Life Care Centers of America Settles Medicare Claims Lawsuits for $145M

Life Care Centers of America’s corporate office in Cleveland, Tenn. Life Care Centers of America’s corporate office in Cleveland, Tenn.

CLEVELAND, Tenn. — Life Care Centers of America Inc., an operator of more than 220 skilled nursing, assisted living and memory care communities in the United States, has agreed to settle a government lawsuit against the company and its owner and founder, Forrest Preston, for $145 million.

The United States Department of Justice claims Life Care violated the False Claims Act by “knowingly causing skilled nursing facilities (SNFs) to submit false claims to Medicare and TRICARE for rehabilitation therapy services that were not reasonable, necessary or skilled.”

“This resolution is the largest settlement with a skilled nursing facility chain in the department’s history,” says Benjamin Mizer, head of the Justice Department’s Civil Division. “It is critically important that we protect the integrity of government health care programs by ensuring that services are provided based on clinical rather than financial considerations.”

Life Care, which is based in the Chattanooga suburb of Cleveland, will pay $45 million up front, and the balance of the settlement over the next three years. Despite the settlement, Preston continues to claim the company did nothing wrong.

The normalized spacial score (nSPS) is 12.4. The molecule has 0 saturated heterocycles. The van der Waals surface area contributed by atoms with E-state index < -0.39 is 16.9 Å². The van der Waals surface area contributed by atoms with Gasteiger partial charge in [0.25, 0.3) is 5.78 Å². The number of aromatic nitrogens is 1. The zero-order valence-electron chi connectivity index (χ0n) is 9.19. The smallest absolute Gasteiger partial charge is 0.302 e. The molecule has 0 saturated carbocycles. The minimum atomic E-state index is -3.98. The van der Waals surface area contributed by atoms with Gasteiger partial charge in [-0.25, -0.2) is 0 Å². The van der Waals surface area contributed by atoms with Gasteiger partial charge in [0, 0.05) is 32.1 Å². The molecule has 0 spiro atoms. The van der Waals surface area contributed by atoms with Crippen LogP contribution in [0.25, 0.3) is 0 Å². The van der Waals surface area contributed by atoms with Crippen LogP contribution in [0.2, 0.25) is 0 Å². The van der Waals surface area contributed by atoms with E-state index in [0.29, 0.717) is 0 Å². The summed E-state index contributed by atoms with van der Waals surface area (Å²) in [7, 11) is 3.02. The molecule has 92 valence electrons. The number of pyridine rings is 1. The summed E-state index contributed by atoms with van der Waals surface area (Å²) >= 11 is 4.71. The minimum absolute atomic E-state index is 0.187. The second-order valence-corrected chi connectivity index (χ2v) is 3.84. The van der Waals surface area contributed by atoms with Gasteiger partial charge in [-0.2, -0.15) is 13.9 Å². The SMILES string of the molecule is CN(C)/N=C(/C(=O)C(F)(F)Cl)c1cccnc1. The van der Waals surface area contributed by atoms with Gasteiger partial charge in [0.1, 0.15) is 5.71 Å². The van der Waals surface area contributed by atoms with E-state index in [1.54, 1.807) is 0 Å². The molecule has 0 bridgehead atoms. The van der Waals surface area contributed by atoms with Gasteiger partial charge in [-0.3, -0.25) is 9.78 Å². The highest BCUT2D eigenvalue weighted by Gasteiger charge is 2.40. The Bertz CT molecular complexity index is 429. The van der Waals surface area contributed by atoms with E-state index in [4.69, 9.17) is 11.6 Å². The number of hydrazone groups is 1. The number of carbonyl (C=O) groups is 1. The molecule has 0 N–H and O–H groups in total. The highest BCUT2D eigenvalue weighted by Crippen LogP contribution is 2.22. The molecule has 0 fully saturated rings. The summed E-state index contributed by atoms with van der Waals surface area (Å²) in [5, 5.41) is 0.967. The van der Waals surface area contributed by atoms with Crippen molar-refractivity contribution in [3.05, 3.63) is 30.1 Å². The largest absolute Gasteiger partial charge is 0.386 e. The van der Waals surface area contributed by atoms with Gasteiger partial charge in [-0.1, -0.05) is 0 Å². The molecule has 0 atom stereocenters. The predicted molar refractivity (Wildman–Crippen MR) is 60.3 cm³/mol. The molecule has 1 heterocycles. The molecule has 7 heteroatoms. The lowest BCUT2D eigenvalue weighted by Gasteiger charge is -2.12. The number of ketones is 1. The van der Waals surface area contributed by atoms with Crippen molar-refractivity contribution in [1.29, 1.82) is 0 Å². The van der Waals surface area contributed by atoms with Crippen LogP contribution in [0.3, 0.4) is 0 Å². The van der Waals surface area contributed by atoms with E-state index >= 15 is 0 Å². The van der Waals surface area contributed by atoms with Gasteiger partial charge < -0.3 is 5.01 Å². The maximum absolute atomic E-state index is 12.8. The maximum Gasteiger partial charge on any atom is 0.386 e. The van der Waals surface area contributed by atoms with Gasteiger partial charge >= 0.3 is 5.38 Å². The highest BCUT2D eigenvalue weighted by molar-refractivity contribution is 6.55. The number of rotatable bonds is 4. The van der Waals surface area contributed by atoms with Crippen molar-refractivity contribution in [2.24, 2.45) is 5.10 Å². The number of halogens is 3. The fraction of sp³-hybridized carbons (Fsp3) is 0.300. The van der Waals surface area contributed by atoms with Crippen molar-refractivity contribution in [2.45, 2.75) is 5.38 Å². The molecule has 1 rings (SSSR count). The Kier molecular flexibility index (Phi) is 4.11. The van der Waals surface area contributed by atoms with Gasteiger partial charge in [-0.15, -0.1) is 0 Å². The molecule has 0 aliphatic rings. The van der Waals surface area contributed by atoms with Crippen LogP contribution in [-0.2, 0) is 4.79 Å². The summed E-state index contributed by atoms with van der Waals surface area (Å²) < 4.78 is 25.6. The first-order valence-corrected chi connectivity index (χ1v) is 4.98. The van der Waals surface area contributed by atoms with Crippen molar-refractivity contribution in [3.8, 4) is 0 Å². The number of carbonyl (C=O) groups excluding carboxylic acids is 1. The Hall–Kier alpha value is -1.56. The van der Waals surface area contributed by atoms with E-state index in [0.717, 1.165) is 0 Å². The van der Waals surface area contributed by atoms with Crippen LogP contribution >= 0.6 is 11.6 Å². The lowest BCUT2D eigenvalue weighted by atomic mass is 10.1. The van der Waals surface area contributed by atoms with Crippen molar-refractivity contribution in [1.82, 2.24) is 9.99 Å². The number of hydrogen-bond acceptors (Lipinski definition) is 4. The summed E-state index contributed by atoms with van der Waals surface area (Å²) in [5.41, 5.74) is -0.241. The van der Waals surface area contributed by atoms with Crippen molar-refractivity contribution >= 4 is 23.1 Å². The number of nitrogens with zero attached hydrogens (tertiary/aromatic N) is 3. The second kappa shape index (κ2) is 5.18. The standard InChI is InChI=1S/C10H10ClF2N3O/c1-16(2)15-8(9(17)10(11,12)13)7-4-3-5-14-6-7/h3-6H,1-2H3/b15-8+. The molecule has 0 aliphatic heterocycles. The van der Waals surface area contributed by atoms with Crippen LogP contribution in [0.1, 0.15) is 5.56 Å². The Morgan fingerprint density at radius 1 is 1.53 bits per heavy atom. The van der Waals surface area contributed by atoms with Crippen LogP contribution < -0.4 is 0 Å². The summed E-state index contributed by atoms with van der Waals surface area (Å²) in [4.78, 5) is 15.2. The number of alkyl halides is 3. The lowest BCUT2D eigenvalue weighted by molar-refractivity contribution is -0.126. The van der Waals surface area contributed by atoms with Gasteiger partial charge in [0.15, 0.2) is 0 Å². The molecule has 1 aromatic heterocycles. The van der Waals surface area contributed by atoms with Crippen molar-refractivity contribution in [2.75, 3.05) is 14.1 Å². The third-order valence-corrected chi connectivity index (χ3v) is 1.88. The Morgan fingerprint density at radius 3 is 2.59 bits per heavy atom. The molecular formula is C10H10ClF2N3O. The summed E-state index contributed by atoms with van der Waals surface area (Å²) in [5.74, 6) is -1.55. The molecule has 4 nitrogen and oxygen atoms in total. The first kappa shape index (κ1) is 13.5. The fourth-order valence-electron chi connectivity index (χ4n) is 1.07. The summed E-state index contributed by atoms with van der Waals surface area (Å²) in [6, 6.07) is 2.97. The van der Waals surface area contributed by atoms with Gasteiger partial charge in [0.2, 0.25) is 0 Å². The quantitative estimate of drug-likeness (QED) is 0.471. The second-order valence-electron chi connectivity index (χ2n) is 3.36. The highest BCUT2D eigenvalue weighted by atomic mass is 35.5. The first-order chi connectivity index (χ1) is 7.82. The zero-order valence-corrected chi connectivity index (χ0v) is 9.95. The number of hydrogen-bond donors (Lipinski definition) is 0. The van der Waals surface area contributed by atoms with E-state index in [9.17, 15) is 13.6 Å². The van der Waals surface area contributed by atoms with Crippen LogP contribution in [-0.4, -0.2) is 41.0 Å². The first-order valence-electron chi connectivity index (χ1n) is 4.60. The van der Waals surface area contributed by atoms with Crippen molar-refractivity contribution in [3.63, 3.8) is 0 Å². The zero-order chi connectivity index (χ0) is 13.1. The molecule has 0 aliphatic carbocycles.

“We deny in the strongest possible terms that Life Care engaged in any illegal or improper conduct,” says Preston. “We are, however, pleased to finally put this matter behind us, without any admission of wrongdoing, and we look forward to continuing our efforts to deliver quality care and services to our patients, residents, and their families.”

The Justice Department allegations claimed that between Jan. 1, 2006 and Feb. 28, 2013, Life Care created “corporate-wide polices and practices” to put as many patients as possible into the highest Medicare reimbursement category, regardless of the patients’ actual needs. The lawsuit also claimed that Life Care tried to keep patients longer than necessary to extend Medicare billings.

The government also sued Preston personally, claiming that as the sole shareholder of the company, he was “unjustly enriched by Life Care’s fraudulent scheme.” The lawsuit against Preston was included in the settlement.

As part of the settlement, Life Care has agreed to a five-year, chain-wide corporate integrity agreement with the Department of Health and Human Services Office of Inspector General. The agreement stipulates that an independent review organization annually assesses the medical necessity and appropriateness of therapy services Life Care bills to Medicare.

“Therapy provided in skilled nursing facilities must be medically reasonable and necessary, and we will continue to vigorously investigate companies that subject their residents to needless and unreasonable therapy,” says Daniel Levinson, inspector general of the Department of Health and Human Services. “The corporate integrity agreement with Life Care is designed to ensure that it only provides therapy based on the individual needs of each resident.”

Former Life Care employees Tammie Taylor and Glenda Martin first brought the allegations using “whistleblower” laws. Taylor and Martin will receive $29 million of the settlement.

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